miR-2904 derived from CV-exosomes and CV-exosomes was injected in vivo

In vivo experiments were conducted on male C57BL/6J mice (8-weeks-old) obtained from Dossy, China. Based on previous studies, the optimal therapeutic dosage for exosome injection in mice was found to be 105 particles/g [17]. Thus, exosomes were injected into the mice through tail vein injection according to this standard. Correspondingly, PBS was injected as the negative control (NC) group. To inactivate CV-exosomes, autoclaving was performed at 120 KPa, 121 °C for 30 min. Agomir-2904 was used to overexpress the expression of miR-2904 in mice. A total of 40µL of 10 nM agomir-2904 was administered to the mice through tail vein injection, and the control group was injected with the same amount of agomir nc. All treatment and control groups had at least 3 biological replicates. The nucleotide sequence of agomir used in this study is listed in Additional file 1: Table S1. All animal experiments and procedures were approved by the Research and Animal Ethics Committee of Sichuan Agricultural University (Sichuan, China; NO. DKY-B20131403).

HE staining

Liver tissue was fixed with 4% paraformaldehyde fixative (Servicebio, China) and was then embedded in paraffin wax. Hematoxylin-eosin staining was performed on liver tissue sections using the Gill II kit (Sigma-Aldrich, USA) modified hematoxylin solution. The operation was performed according to the kit instructions. The liver tissue was cut into slices, soaked in distilled water, and stained with hematoxylin aqueous solution for 5–10 min. The slices were then rinsed with tap water and immersed in acidic alcohol for a few seconds. After rinsing again with tap water for 10 min, the slices were soaked in 1% eosin staining solution for 2–5 min, and then dehydrated in 70%, 90%, and 100% ethanol, followed by xylene. Finally, the slices were mounted with neutral resin and examined under a microscope.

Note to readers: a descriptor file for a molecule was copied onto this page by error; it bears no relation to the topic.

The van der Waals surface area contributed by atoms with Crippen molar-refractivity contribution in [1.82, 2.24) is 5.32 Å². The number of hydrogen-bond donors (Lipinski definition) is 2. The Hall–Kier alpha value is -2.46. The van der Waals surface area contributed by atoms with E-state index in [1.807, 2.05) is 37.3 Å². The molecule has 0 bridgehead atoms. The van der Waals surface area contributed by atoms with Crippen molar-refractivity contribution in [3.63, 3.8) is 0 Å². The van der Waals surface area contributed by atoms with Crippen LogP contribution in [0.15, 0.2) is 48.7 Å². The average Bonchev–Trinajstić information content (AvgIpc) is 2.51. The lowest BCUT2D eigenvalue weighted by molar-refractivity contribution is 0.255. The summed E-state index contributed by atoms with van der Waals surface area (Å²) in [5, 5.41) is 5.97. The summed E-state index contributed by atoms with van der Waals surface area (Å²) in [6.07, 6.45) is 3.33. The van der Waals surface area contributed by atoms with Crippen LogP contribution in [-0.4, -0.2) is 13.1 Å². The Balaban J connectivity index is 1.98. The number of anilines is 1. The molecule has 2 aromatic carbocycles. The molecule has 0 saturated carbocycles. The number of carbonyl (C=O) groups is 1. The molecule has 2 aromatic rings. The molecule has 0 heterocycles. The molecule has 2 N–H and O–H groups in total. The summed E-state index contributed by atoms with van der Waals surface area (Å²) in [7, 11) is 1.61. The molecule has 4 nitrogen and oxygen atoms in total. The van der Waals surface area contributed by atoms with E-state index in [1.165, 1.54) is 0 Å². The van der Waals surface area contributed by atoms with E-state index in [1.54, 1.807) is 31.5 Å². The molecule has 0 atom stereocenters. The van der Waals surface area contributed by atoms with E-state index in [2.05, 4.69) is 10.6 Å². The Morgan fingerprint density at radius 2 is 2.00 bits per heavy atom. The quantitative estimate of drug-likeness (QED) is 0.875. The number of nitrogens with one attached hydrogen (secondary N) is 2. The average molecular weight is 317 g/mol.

Total RNA extraction and real-time quantitative PCR

Total RNA (hepatic tissue and HepG2 cell samples) was extracted using the RNAiso reagent (Takara, Japan), following the manufacturer’s instructions. For miRNA reverse transcription, the Mir-X miRNA First-Strand Synthesis kit (Takara, Japan) was used, while the PrimeScript RT reagent kit (Takara, Japan) was used for mRNA cDNA synthesis. Real-time quantitative PCR (q-PCR) was carried out using TB Green Premix Ex TaqTM II (Takara, Japan), and gene expression was calculated using the 2−ΔΔCT method. The q-PCR primers used are listed in Additional file 1: Table S2.

mRNA transcriptome sequencing